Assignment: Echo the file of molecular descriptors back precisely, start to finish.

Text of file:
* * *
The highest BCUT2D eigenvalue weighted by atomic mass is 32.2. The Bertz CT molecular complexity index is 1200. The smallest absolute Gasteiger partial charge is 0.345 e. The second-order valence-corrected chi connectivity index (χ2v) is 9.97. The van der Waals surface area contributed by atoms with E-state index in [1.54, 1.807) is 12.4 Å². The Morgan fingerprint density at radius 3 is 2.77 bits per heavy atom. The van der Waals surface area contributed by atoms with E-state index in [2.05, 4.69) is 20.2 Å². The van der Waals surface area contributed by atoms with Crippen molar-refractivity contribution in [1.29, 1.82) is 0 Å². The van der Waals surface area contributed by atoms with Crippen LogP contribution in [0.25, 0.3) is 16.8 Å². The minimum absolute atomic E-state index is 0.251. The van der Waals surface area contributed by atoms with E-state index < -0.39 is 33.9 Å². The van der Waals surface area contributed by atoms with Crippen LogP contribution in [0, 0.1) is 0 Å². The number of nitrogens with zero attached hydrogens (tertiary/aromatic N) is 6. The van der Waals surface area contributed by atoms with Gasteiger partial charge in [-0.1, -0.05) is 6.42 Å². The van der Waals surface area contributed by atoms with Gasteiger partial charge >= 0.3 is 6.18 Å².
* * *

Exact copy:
The highest BCUT2D eigenvalue weighted by atomic mass is 32.2. The Bertz CT molecular complexity index is 1200. The smallest absolute Gasteiger partial charge is 0.345 e. The second-order valence-corrected chi connectivity index (χ2v) is 9.97. The van der Waals surface area contributed by atoms with E-state index in [1.54, 1.807) is 12.4 Å². The Morgan fingerprint density at radius 3 is 2.77 bits per heavy atom. The van der Waals surface area contributed by atoms with E-state index in [2.05, 4.69) is 20.2 Å². The van der Waals surface area contributed by atoms with Crippen molar-refractivity contribution in [1.29, 1.82) is 0 Å². The van der Waals surface area contributed by atoms with Crippen LogP contribution in [0.25, 0.3) is 16.8 Å². The minimum absolute atomic E-state index is 0.251. The van der Waals surface area contributed by atoms with E-state index < -0.39 is 33.9 Å². The van der Waals surface area contributed by atoms with Crippen LogP contribution in [0, 0.1) is 0 Å². The number of nitrogens with zero attached hydrogens (tertiary/aromatic N) is 6. The van der Waals surface area contributed by atoms with Gasteiger partial charge in [-0.1, -0.05) is 6.42 Å². The van der Waals surface area contributed by atoms with Gasteiger partial charge >= 0.3 is 6.18 Å².